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Pacific Symphony Calendar 2013-14 Classical Concerts

March 11, 2013

2013-14 Opening Night
CONRAD TAO PLAYS RACH 3
Thursday through Saturday, Sept. 26-28, 8 p.m.
Carl St.Clair, conductor
Conrad Tao, piano
 
Hailed as an “exciting prodigy” and “breathtaking,” 18-year-old Conrad Tao returns by popular demand to perform one of the repertoire’s  most powerful, most demanding and most popular works — Rachmaninoff’s Piano Concerto No. 3, featured in the 1996 hit movie “Shine.”  Also, Brahms’ monumental final symphony.
 
Boyer:  Festivities
Rachmaninoff:  Piano Concerto No. 3
Brahms:  Symphony No. 4
 
RODRIGO’S CONCIERTO
Thursday through Saturday, Oct. 24-26, 8 p.m.
Carl St.Clair, conductor
Xuefei Yang, guitar
René Barbera, tenor
Joseph Horowitz, artistic adviser
 
An evening of Spanish-influenced rhythms, highlighted by Rodrigo’s well-known guitar concerto and Bolcom’s musical reaction to poems by Lorca, a piece premiered at the opening of the Renée and Henry Segerstrom Concert Hall and described by Variety as a “fascinating, free-spirited song cycle.”
de Falla:  El Amor Brujo
Rodrigo:  Concierto de Aranjuez
Bolcom:  Canciones de Lorca
 
Music Unwound: Five seasons ago, the Symphony introduced unique formatting, multi-media and other enhancements to allow deeper insight, better understanding and­ a richer enjoyment of the concerts. 
 
Enhancements thanks to a generous grant from the Andrew W. Mellon Foundation
 
BEETHOVEN’S TRIPLE CONCERTO
Thursday through Saturday, Nov. 14-16, 8 p.m.
Jean-Marie Zeitouni, conductor
Eroica Trio
 
Demanding utmost virtuosity, as well as intimate teamwork among the soloists, Beethoven’s rarely heard Triple Concerto is a delight in the hands of the Eroica Trio.  The Los Angeles Times says “These people have it all:  technique, temperament, interpretive savvy, good looks and a winning stage presence.”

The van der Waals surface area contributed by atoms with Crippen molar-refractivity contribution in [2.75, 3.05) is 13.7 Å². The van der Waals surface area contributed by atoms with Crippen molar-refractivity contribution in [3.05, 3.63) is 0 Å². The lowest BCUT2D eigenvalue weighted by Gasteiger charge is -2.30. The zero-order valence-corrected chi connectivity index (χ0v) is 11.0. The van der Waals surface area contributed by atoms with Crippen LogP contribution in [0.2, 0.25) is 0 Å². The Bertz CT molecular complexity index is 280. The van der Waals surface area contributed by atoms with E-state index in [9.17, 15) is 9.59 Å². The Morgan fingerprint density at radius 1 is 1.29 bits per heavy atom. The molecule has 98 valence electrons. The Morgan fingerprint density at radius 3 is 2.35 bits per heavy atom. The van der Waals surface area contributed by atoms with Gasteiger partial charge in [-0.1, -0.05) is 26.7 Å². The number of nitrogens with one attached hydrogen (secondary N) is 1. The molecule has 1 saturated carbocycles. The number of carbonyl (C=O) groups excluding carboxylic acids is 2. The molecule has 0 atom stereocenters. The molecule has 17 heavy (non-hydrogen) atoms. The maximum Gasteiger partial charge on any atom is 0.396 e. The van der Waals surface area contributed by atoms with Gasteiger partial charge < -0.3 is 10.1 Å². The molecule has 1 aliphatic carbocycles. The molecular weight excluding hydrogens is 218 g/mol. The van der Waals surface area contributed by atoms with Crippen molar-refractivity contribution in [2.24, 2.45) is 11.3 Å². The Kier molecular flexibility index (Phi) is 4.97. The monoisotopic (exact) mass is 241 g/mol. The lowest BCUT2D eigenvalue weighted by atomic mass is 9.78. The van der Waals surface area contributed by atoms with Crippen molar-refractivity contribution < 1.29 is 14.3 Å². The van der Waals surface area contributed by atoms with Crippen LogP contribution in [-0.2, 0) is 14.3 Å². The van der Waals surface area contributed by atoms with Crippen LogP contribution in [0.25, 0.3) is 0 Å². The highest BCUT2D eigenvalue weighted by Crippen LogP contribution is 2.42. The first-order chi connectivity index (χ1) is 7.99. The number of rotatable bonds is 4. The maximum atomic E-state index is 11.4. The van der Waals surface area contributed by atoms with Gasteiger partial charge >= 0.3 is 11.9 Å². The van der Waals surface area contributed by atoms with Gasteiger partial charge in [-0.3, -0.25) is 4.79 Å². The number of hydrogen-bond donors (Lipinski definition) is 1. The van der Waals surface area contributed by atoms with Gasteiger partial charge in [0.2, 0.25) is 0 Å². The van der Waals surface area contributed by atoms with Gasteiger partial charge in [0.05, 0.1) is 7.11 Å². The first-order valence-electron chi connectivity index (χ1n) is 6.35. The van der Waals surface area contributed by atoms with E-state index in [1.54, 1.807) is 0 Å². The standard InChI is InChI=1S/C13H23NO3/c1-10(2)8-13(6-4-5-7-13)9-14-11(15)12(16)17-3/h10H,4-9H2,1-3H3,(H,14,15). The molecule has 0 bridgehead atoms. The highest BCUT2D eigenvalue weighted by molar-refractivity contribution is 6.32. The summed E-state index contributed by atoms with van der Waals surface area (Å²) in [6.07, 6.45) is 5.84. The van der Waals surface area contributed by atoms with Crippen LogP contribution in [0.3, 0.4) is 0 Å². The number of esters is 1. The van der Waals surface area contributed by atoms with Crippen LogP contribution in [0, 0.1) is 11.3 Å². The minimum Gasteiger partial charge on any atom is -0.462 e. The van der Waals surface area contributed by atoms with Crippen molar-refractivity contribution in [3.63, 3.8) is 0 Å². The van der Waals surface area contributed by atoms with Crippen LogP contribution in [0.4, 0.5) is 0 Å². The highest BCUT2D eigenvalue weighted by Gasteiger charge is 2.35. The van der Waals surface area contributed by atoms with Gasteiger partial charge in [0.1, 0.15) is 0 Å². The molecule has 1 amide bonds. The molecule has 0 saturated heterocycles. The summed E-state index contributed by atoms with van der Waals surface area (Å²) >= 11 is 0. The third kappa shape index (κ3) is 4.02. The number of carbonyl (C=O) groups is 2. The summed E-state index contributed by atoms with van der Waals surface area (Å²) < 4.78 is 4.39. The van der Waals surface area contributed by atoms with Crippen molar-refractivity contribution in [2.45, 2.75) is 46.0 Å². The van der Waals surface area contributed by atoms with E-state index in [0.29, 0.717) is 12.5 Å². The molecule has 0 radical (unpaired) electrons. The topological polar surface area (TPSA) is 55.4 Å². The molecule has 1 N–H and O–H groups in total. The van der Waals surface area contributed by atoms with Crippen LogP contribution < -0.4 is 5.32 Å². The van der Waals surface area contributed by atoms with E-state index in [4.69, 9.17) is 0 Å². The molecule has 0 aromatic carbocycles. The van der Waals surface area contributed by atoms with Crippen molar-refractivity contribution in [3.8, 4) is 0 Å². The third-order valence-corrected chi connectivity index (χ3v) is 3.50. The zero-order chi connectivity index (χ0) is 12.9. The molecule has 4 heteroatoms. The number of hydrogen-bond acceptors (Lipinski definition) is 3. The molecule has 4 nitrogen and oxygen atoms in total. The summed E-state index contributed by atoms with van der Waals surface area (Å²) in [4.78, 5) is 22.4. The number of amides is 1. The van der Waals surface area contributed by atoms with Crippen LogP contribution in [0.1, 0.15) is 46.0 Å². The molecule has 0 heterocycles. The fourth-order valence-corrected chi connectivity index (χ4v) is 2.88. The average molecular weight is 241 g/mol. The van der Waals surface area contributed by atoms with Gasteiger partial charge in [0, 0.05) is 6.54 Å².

Beethoven:  Overture to “Prometheus”
Beethoven:  Triple Concerto
Debussy:  Nocturnes
Britten:  Young Person’s Guide to the Orchestra
 
TCHAIKOVSKY’S PIANO CONCERTO NO. 1
Thursday through Saturday, Dec. 12-14, 8 p.m.
Carl St.Clair, conductor
Joyce Yang, piano
 
Described as “the most gifted young pianist of her generation” with a “million-volt stage presence,” Korean pianist Joyce Yang dazzles from the instantly recognizable introduction of Tchaikovsky’s Piano Concerto No. 1.  Also, Bartok’s expressive “Concerto for Orchestra” — perhaps his best-known piece.  
 
Tchaikovsky:  Piano Concerto No. 1
Bartók:  Concerto for Orchestra
 
NADJA PLAYS MENDELSSOHN
Thursday through Saturday, Jan. 9-11, 2014, 8 p.m.
Nadja Salerno-Sonnenberg, conductor and violin
 
Described as an artist who “will make you hang breathlessly on every note,” Nadja Salerno-Sonnenberg stands out for her passionate and powerful sound, her risk-taking musical persona and her energetic presence.  She’s electrifying!
Zwilich:  Prologue and Variations
Mendelssohn:  Violin Concerto
Bizet/Shchedrin:  Carmen Suite
 
TORADZE PLAYS SHOSTAKOVICH
Thursday through Saturday, Jan. 30-Feb. 1, 2014, 8 p.m.
Carl St.Clair, conductor
Alexander Toradze, piano
Solomon Volkov, musicologist